For convenience, you can book an Angkor Wat Sunrise and a visit to three of the most popular temples in the Angkor Complex with Klook.com for only 654.00 pesos. This is a guided tour which already includes a private service van, English-speaking local tour guide, sunrise watching, and a visit to 3 temples: Angkor Wat, Ta Prohm, and Bayon Temple. Please note that the One-day Angkor Pass worth PHP 1,850.00 (USD 37) is not included in the package.

BOOK AND RESERVE HERE: Sunrise Angkor Exploration + Angkor Temples Tour

5. Beware of bag snatching and pick-pocketing in Phnom Penh

The hotel staff and the tuk tuk drivers will always remind us to keep our valuables safe. When you go out, or walk in crowded places, put your backpack in front of you and always be mindful of your belongings. Be sure not to use your mobile phone while on the sidewalk or even when riding a tuk tuk. I suggest that when going out to explore, don't bring your wallet and just bring enough cash. Also, don't bring your passport with you. Leave it in a safe place inside your hotel room or if the hotel has a safety deposit box, leave it there. I'm sure that your passport is the last thing you want to get lost.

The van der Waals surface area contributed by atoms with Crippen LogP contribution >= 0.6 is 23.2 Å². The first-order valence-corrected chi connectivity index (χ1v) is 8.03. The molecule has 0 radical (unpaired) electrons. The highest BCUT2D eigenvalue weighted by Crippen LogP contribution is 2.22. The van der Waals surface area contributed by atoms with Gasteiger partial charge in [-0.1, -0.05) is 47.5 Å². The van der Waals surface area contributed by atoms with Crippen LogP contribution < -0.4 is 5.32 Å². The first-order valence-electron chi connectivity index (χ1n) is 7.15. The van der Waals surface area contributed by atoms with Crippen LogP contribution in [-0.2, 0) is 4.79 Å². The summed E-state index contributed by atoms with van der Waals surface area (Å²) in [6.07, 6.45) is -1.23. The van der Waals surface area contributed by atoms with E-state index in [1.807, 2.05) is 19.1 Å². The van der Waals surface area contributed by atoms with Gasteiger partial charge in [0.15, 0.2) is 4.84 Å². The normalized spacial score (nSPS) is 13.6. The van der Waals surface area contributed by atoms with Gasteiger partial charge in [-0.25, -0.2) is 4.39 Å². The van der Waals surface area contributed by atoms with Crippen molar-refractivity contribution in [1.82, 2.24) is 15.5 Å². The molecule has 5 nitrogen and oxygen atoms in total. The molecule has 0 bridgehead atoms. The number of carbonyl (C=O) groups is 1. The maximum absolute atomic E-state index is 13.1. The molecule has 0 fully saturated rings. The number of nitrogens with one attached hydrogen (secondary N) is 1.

I'm not saying that Phnom Penh is not a safe place. It is still safe! But it is good to be alert and cautious all the time.

6. It's expensive to travel in Cambodia